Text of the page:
Dr Ricky Wong

Dr Ricky Wong

Ricky is a research scientist using his modelling expertise to test and develop a new high-resolution approach with the Met Office Virtual Met MastTM tool, which can complement local site observations made when assessing potential site locations.

This approach makes use of the Met Office Unified Model (UM), using nested model domains to represent the details of the wind flow at very high resolution. The same atmospheric physics that underpin the UM are utilised in the Virtual Met MastTM modelling system.

Ricky also works within convection, which is part of the Atmospheric Processes and Parameterizations (APP) group at the Met Office. He is responsible for the Single Column Unified Model (SCM), the single column version of the Met Office Unified Model. The SCM is an important research tool which runs a quicker and less expensive model at a single point. It helps to assess how new physics code performs without the complicated dynamical feedbacks present in the full UM.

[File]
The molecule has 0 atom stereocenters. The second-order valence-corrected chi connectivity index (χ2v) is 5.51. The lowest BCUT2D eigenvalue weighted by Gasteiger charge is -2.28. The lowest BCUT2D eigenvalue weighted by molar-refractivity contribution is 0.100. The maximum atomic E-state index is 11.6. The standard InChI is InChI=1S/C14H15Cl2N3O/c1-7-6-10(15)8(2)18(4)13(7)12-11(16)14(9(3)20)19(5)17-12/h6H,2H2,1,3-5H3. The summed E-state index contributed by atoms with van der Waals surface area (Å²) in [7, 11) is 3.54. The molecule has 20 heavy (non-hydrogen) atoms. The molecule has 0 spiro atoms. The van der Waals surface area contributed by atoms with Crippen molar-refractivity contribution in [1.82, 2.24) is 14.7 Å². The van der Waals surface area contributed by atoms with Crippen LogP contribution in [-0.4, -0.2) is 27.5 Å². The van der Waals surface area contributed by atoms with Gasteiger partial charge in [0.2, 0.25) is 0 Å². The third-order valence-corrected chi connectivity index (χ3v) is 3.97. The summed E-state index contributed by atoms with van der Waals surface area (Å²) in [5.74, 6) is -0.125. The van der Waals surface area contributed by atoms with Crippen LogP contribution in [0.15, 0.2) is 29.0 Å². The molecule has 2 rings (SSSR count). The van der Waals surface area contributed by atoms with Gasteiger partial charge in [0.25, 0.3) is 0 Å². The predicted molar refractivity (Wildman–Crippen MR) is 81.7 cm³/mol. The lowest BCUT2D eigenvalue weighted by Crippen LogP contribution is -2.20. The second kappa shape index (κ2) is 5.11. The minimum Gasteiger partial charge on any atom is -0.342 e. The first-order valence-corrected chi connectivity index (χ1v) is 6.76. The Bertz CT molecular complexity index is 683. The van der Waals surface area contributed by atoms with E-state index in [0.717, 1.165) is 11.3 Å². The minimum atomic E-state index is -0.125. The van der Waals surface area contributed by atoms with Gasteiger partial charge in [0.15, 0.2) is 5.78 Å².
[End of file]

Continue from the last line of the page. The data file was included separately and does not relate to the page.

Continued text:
Ricky's support and development role in these areas contributes directly to the Met Office Unified Model which provides a consistent approach to channel ongoing developments from weather and climate research, into products such as Virtual Met MastTM.

Career background and experience

Ricky has been a member of Atmospheric Processes and Parameterizations (APP) since starting at the Met Office in 2003. Prior to joining the Met Office, Ricky completed a PhD in enhancement of supersonic jet mixing at Cranfield University (RMCS) in Wiltshire, where he also received his undergraduate degree in AeroMech Systems Engineering.

"We're always working towards improving the accuracy of our model forecasts at all timescales. The Met Office adopts a Unified Model approach; this means any advances will benefit all applications which use our model forecasts, including wind farm resourcing. While real world observations are critical, I believe that model forecasts will become increasingly more important to obtain confidence in site locations over the long timescales if the wind farm industry is to expand at the rate required of it."

Last updated: 15 April 2016

    Share this: